Pinktoe Tarantulas in Costa Rica Yes!
I would like to share a letter I received from one of my readers who has a 60 pet Tarantulas. And he is taking a trip to Costa Rica soon, and will be looking for Tarantulas there.
Hi, I came upon your blog because I’m a tarantula collector who’s also making a trip to Costa Rica soon. I liked your post and thought you might be interested in more tarantula info.
There are a good many species of tarantula that live in Costa Rica. Many of them are quite pretty (from a tarantula person’s point of view) and, as “New World” tarantulas, are fairly docile. Species in Costa Rica include the Costa Rican Zebra (A. seemani), Costa Rican Tiger Rump (C. fasciata), and the Pinktoe (A. avicularia), which are arboreal tarantulas, likely the ones you’ve heard are found in banana plants. Pinktoes are actually extremely docile, compared to some other tarantulas (though they still should not necessarily be handled in the wild by inexperienced people). You can Google pictures of them if you like.
You are correct that no tarantulas are deadly- no one in recorded history has ever died from a tarantula’s venom. Depending on the species, various levels of pain can be experienced from a “wet” (with venom- tarantulas don’t alway inject venom when they bite) bite, ranging from a little worse than a bee sting (localized swelling and numbness) to serious muscle spasms, sweating and heart palpitations.
Tarantulas don’t urinate, though. Their biology requires them to conserve as much water as they can since they rarely drink and often go weeks without eating- other insects, very, very small animals, where they also get much of their water. For waste, they expel a guanine-based material that comes out looking like a white paste. It’s basically white, pasty poop with a very small amount of water mixed in. They only do this rarely- again, conserving their resources. As far as I can tell, tarantula poop doesn’t irritate the skin at all.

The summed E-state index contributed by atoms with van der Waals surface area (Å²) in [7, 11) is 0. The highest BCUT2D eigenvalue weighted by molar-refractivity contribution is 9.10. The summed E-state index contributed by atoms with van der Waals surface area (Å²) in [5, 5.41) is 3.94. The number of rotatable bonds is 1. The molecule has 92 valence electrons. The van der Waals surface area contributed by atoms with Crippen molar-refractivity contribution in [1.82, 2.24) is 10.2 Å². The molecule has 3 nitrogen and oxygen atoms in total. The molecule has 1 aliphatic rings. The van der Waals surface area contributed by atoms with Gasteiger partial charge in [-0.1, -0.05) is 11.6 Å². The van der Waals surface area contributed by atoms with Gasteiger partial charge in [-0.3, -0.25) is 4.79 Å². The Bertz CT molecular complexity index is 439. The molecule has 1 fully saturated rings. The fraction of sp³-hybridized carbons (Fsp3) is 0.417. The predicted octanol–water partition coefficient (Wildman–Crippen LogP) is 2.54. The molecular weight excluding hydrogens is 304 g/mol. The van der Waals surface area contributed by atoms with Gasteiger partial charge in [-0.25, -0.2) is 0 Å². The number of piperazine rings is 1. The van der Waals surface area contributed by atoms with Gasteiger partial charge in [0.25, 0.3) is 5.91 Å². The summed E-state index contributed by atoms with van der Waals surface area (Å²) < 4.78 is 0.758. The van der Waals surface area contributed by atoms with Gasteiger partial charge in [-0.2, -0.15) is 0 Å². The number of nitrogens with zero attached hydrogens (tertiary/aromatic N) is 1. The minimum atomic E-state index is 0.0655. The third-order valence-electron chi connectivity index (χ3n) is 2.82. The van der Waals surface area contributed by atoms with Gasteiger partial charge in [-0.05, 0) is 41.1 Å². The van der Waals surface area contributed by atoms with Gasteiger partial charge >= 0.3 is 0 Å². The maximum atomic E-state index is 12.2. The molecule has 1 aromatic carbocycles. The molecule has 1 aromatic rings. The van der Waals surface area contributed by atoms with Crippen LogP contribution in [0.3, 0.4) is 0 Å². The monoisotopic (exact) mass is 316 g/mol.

Similarly, since they only eat other creatures (except for on the rarest of occasions when tarantula keepers have reported them eating something like a grape), which they detect as prey via vibrations (tarantulas’ eyes don’t see images, only the presence or absence of light) it is unlikely the tarantula was going after crumbs in your home. It is possible it was coming inside to get warmer. There is also a possibility that your tarantula was a mature male, since they rarely leave their homes- they’re not big wanderers, except for mature males- however, if the spider was only an inch across, this is unlikely.
“New World” tarantulas do flick hairs, as you saw in the NYT article. I had a similar experience to that man when I touched my eye after working with my tarantulas and got a urticating hair in it, though I did not need surgery. However, that New World tarantulas flick hairs also makes them more docile, as flicking is their first line of defense- when they feel threatened, they don’t have to resort to biting as their only option.
Lastly, unfortunately, the Cobalt Blue Tarantula (H. lividum) doesn’t live in the Americas, but in southeast Asia. They are beautiful in the correct lighting and also plentiful in the tarantula hobby. They are not handleable, though- definitely one of the meaner species of tarantula. They are an “Old World” species and don’t have urticating hairs. They also rarely seen by their owners because they are what’s called an “obligate burrower”- they spend almost all of their time in their burrow.
If you ever wanted to keep a tarantula as a pet, look for something in the Brachypelma or Grammostola genus. They are docile, easy to maintain and often quite beautiful.
Thanks for the post! I’m really looking forward to our Costa Rica trip.
P.S. The black Costa Rica tarantula in the photo above is a pinktoe.
Zebras are not only animals found living in Africa but also spiders which are found living in western Guanacaste region of Costa Rica . It’s called the Zebra Tarantula and lives burrowed underground.